Sie sind auf Seite 1von 6

THE UNIVERSITY OF HONG KONG SCHOOL OF BUSINESS

2010-2011 (SEMESTER 2) EXAMINATION

School of Business : BUSIOOlOB Company Law

Instructor:

Mr. David Woods

May 4, 2011

2:30 p.m. - 4:30 p.m.

This paper has 6 pages (including this front page).

Answer any THREE questions only. All questions carry equal marks.

1

'

1. Apple and Banana have worked together, trading in partnership for a number of years. They run a successful dress making business. Banana has just adopted 2 children and is now very concerned that his business and personal life should be divorced from one another. He therefore wishes to ensure that any business decisions he takes would not threaten the home he provides for his children.

Having explained his concerns to Apple, they both agree to incorporate their

business, becoming the only two directors and both subscribing for

ordinary shares of $10 each in Apple and Banana's Big Adventure Limited (ABBAL).

50,000

Additionally, they both enter into debentures with the company, lending $300,000 each.

The company runs successfully for the next couple of years. However, unfortunately for Apple and Banana, Lucrative Ltd has been monitoring their success and has decided to expand its own competing business in the area, employing young, inexperienced workers on short-term contracts, operating from premises in a low-rent part of Hong Kong.

Because of Lucrative Ltd's low operating costs, it has been able to force ABBAL out of business, which now faces liquidation, its debts far outweighing its assets.

Understandably, Banana is very concerned and seeks your advice as to his liability. Advise him.

How would your answer differ if you discover, during the course of taking instructions from your clients, that prior to incorporation they had, in fact, been employees of Lucrative Ltd, whose employment contracts contained valid restrictive covenants preventing them from soliciting clients and competing in business on their own behalf?

When you meet Apple, he informs you that 6 months ago, as sales began to drop, he ordered a vast amount of fabric from a supplier on credit. How would this information alter your advice, if at all?

2

2.

"The Articles of Association are a statutory form of contract, though an usual one". Using case authority, explain this statement.

 

(b)

Goldies Ltd., a Hong Kong registered company, has the following provisions within its Articles of Association:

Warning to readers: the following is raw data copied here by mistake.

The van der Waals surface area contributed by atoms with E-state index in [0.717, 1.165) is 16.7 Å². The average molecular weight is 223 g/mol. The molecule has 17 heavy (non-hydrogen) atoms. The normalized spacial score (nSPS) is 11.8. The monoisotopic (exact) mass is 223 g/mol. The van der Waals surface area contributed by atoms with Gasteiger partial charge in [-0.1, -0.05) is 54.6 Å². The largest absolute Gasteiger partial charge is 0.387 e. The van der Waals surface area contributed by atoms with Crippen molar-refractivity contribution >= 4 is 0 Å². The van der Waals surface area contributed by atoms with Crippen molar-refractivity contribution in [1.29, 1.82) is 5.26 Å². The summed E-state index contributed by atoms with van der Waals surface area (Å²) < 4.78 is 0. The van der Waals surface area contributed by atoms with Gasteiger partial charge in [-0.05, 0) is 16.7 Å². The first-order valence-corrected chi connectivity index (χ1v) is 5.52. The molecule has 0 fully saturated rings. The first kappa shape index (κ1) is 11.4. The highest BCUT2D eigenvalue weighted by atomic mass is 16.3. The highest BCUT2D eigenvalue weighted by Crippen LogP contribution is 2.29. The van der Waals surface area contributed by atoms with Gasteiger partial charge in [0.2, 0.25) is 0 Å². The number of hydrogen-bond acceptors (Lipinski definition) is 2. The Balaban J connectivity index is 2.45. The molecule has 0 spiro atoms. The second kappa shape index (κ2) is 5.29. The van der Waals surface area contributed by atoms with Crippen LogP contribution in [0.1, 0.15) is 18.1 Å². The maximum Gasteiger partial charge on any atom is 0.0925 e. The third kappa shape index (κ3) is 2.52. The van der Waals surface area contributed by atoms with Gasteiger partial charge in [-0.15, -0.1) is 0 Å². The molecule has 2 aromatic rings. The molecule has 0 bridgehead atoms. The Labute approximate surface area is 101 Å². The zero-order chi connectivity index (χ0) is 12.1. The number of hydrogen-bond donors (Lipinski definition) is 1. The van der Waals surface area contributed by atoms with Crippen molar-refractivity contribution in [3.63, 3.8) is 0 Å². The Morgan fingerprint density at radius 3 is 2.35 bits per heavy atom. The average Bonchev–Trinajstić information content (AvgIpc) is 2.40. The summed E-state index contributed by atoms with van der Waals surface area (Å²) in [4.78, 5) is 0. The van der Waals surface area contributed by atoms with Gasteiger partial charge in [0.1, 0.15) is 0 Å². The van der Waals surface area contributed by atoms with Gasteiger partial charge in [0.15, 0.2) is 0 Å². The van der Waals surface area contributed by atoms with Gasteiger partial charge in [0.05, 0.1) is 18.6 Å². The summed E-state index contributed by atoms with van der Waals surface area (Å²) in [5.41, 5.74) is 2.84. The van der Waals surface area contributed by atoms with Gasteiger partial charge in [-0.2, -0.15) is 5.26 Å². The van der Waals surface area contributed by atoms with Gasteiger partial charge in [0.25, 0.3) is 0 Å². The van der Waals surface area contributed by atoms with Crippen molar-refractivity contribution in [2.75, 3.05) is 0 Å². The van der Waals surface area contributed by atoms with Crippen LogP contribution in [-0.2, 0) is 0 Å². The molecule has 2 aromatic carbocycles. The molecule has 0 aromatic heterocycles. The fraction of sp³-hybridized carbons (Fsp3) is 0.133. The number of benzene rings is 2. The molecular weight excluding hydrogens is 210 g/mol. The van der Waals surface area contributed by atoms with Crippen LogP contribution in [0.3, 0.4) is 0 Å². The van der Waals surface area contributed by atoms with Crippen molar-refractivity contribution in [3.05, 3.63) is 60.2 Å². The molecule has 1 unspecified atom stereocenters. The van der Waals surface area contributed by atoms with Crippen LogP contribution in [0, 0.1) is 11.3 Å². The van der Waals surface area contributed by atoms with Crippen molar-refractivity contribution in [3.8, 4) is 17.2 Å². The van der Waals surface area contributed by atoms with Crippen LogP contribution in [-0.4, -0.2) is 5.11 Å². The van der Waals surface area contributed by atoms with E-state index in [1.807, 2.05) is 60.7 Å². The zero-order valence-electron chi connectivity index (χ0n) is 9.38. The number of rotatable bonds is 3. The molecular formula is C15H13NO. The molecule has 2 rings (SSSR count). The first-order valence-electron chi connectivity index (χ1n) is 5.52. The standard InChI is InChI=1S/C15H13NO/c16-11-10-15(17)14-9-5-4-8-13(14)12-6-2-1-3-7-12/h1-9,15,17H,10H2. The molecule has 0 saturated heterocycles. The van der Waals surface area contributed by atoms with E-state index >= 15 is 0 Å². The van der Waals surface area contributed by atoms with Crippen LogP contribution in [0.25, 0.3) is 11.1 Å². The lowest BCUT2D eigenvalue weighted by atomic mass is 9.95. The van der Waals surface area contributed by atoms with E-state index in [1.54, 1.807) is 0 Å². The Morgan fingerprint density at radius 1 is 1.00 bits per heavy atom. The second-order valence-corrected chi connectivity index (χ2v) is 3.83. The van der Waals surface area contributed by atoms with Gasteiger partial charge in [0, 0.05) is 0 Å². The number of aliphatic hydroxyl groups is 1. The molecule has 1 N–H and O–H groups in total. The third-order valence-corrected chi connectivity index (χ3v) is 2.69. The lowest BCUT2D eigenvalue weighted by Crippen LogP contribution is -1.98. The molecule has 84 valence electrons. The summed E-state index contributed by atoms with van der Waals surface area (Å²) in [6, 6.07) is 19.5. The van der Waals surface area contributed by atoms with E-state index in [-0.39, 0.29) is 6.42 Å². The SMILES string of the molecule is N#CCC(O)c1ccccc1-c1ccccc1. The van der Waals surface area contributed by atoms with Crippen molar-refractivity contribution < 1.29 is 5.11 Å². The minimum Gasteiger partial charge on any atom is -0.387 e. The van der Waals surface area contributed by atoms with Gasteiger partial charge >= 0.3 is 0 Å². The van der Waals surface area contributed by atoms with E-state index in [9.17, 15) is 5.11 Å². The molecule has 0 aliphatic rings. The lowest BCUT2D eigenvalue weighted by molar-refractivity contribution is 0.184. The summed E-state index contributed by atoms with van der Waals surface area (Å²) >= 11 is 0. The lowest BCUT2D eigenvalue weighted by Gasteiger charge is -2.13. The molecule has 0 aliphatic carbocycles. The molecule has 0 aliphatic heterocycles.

(i)

"James Wong shall be appointed as the company's solicitor for life and shall receive annual remuneration of$1 million."

(ii)

"On a motion to remove any director, that director, if a shareholder, shall have three times the normal voting rights."

(iii)

"A person must hold at least 1000 ordinary shares in the company to qualify as a director of the company."

(iv)

"Directors may be removed from office by a special resolution of general meeting."

Advise on the legality of these articles.

 

(c)

Can the Articles of Association always be altered?

3.

(a)

"The floating charge has considerable advantages for the company, but many potential drawbacks from the viewpoint of the creditors." Discuss.

(b)

On the 1st February 2010 Dragon Ltd. created a floating charge over all its assets in favour of Tiger Ltd. The charge was given in respect of credit of $5 million provided by Tiger Ltd. Within the document, Dragon Ltd. promised not to create any further charges, fixed or floating, over some or all of the same property. This charge was registered on the 2nd March 2010. On the 5th March 2010, Dragon Ltd. created a fixed charge over its factory in favour of Rabbit Ltd. On the 26th April 2010, a petition to wind up Dragon Ltd. was submitted to the court.

Explain the rules relating to priority of these charges and examine the factors which may be relevant as to whether Tiger Ltd. and Rabbit Ltd. receive satisfaction in this matter.

3

4.

(a)

Discuss the meaning of 'unfair prejudice' within s168A of the Companies Ordinance.

 

(b)